DR PROJECTS: JACK SLENTZ, CHRIS COLLINS, TIM COX
Industrial Strength Santa Fe
January 12 - February 20, 2016
Artists Reception: Friday, January 15, 2016 5:00 -7:00 PM

DR PROJECTS_ JACK SLENTZ_ CHRIS COLLINS_ TIM COX

David Richard Gallery is pleased to inaugurate its new DR Projects Space with an exhibition of three impressively talented Santa Feans:  Chris Collins, Tim Cox and Jack R. Slentz.  Each evinces a fascination and deep understanding of materials, natural and man-made, and an ability to transform them into something fresh and unexpected.  These artists and their resultant works are like the original materials and objects – ready to emerge into the light.

The exhibition “Industrial Strength Santa Fe” will be presented January 15 through February 20, 2016 with an artist reception on Friday, January 15 from 5:00 - 7:00 PM.  There will be artist presentations on Saturday, January 16, from 3:45 to 5:00 PM moderated by Kathryn M. Davis of “ArtBeat Radio” and New York-based curator Howard Rutkowski. The artists will also participate in a Salon event from 6:00 to 9:00 PM, a collaboration between the gallery and Jordan Eddy and Kyle Farrell of Strangers Collective. The theme for the Salon, “Emerge”, will coincide with the #EmergeSantaFe Instameet on Saturday, January 16 from 12 noon to 9 PM and #DRProjects Pop Up Photography Exhibition February 5 and 6 in collaboration with @SimplySantaFeNM. Find all the details on social media. The gallery’s new location is at 1570 Pacheco Street, Suite A1, Santa Fe, New Mexico 87505, phone 505-983-9555 in the midtown neighborhood art and design district.


Chris Collins finds inspiration in the expansive desert wastes surrounding Santa Fe.  Sounds romantic, doesn’t it?  Well, as they say in New York, ‘fuhgeddaboutit.’  Collins scours the landscape for the detritus that people donate to the environment:  tin cans, cartridge boxes, oil drums, signs, automobile parts, and other flotsam and jetsam.  Burnished by the elements and ‘transformed’ by the desire to shoot at things, Collins rescues these cast-off objects for a higher purpose.  With a sculptor’s eye he identifies an underlying aesthetic and while respecting nature’s patination, begins to introduce his own hand through the application of gold, silver and copper leaf.  The resultant works possess a glow that appears to shine from within – a sardine tin becomes a gold ingot and a discarded sheet of iron roofing is transformed into a free-floating abstract composition.  Barrel hoops, cast loose from the staves that have long since disappeared into the desert soil, turn into gestural arabesques suspended in space.  There is quite a bit of alchemy in the process.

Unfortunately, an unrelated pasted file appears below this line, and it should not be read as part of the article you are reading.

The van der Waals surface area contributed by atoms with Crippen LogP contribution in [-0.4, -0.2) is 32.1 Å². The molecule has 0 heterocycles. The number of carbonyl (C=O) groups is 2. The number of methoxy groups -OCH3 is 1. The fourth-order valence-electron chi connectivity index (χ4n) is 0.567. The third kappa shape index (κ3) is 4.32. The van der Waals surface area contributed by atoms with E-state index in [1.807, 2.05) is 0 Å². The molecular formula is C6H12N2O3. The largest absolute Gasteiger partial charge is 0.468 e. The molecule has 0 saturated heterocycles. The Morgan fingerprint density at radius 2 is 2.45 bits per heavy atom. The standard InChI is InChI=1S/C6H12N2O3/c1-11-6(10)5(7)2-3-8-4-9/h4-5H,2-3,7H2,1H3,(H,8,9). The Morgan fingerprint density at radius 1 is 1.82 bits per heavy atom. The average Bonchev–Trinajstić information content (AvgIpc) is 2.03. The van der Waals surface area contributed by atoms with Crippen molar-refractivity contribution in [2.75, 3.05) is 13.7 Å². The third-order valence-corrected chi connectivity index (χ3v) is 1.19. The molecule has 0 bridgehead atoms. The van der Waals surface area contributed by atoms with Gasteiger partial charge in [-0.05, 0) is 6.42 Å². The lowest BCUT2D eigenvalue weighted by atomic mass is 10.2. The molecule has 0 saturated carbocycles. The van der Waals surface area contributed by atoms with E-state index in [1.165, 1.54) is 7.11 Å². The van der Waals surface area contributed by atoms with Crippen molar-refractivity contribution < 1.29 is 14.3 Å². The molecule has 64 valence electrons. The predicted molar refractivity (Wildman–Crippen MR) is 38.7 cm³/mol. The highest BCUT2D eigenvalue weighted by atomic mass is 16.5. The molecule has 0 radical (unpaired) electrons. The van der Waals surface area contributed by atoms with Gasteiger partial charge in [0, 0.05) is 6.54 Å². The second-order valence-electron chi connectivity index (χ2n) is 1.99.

Industrial strength in miniature springs forth in Tim Cox’ accurate, but raw, aluminum casts of dumpsters, laundry carts and construction containers.  The reduction in scale permits an appreciation of the abstract geometry of everyday things one tends to give little thought to.  As the Bauhaus long ago demonstrated there is beauty and purity to be found in utilitarian objects.  Unlike the polish required by these early modernist designers, Cox leaves all of the casting flaws, core material and rough edges.  This moves these works away from being maquettes or toy models to sculptural objects that have a real weight and power belying their small scale.


A similar interest and respect for ‘heavy metal’ is seen in the paintings.  Rolled aluminum panels have a thin wash of pigment, thus allowing the support material to remain visible.  The machinery and tool imagery imposed upon these surfaces reinforces both the industrial look and geometry.